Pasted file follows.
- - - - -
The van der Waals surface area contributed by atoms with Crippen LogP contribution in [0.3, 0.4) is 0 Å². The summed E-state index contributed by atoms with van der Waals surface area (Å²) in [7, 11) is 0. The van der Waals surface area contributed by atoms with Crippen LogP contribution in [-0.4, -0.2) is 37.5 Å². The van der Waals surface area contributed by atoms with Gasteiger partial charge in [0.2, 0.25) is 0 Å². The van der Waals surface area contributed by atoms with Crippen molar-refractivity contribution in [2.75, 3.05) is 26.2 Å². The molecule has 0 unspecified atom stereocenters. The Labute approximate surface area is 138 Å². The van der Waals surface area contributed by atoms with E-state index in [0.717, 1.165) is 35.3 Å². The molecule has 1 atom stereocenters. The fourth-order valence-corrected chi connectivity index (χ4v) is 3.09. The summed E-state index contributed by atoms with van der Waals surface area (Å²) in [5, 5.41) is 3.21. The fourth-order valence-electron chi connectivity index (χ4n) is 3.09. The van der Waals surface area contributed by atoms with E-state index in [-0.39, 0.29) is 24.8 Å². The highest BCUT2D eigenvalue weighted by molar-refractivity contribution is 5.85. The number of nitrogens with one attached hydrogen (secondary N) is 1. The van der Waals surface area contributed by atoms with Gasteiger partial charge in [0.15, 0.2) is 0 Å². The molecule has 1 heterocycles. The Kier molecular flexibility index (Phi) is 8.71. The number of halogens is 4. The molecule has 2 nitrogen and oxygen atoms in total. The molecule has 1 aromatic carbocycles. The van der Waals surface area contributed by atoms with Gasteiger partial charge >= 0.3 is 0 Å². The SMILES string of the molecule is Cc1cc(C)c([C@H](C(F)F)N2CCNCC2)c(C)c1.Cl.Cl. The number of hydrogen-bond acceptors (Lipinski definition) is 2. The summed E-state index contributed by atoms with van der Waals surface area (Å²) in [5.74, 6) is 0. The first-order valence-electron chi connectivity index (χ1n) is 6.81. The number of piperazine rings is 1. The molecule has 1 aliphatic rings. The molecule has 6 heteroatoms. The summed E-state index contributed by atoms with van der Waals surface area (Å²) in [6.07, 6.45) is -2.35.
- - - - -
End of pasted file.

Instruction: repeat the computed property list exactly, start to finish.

The van der Waals surface area contributed by atoms with Crippen LogP contribution in [0.3, 0.4) is 0 Å². The summed E-state index contributed by atoms with van der Waals surface area (Å²) in [7, 11) is 0. The van der Waals surface area contributed by atoms with Crippen LogP contribution in [-0.4, -0.2) is 37.5 Å². The van der Waals surface area contributed by atoms with Gasteiger partial charge in [0.2, 0.25) is 0 Å². The van der Waals surface area contributed by atoms with Crippen molar-refractivity contribution in [2.75, 3.05) is 26.2 Å². The molecule has 0 unspecified atom stereocenters. The Labute approximate surface area is 138 Å². The van der Waals surface area contributed by atoms with E-state index in [0.717, 1.165) is 35.3 Å². The molecule has 1 atom stereocenters. The fourth-order valence-corrected chi connectivity index (χ4v) is 3.09. The summed E-state index contributed by atoms with van der Waals surface area (Å²) in [5, 5.41) is 3.21. The fourth-order valence-electron chi connectivity index (χ4n) is 3.09. The van der Waals surface area contributed by atoms with E-state index in [-0.39, 0.29) is 24.8 Å². The highest BCUT2D eigenvalue weighted by molar-refractivity contribution is 5.85. The number of nitrogens with one attached hydrogen (secondary N) is 1. The van der Waals surface area contributed by atoms with Gasteiger partial charge in [0.15, 0.2) is 0 Å². The molecule has 1 heterocycles. The Kier molecular flexibility index (Phi) is 8.71. The number of halogens is 4. The molecule has 2 nitrogen and oxygen atoms in total. The molecule has 1 aromatic carbocycles. The van der Waals surface area contributed by atoms with Gasteiger partial charge >= 0.3 is 0 Å². The SMILES string of the molecule is Cc1cc(C)c([C@H](C(F)F)N2CCNCC2)c(C)c1.Cl.Cl. The number of hydrogen-bond acceptors (Lipinski definition) is 2. The summed E-state index contributed by atoms with van der Waals surface area (Å²) in [5.74, 6) is 0. The first-order valence-electron chi connectivity index (χ1n) is 6.81. The number of piperazine rings is 1. The molecule has 1 aliphatic rings. The molecule has 6 heteroatoms. The summed E-state index contributed by atoms with van der Waals surface area (Å²) in [6.07, 6.45) is -2.35.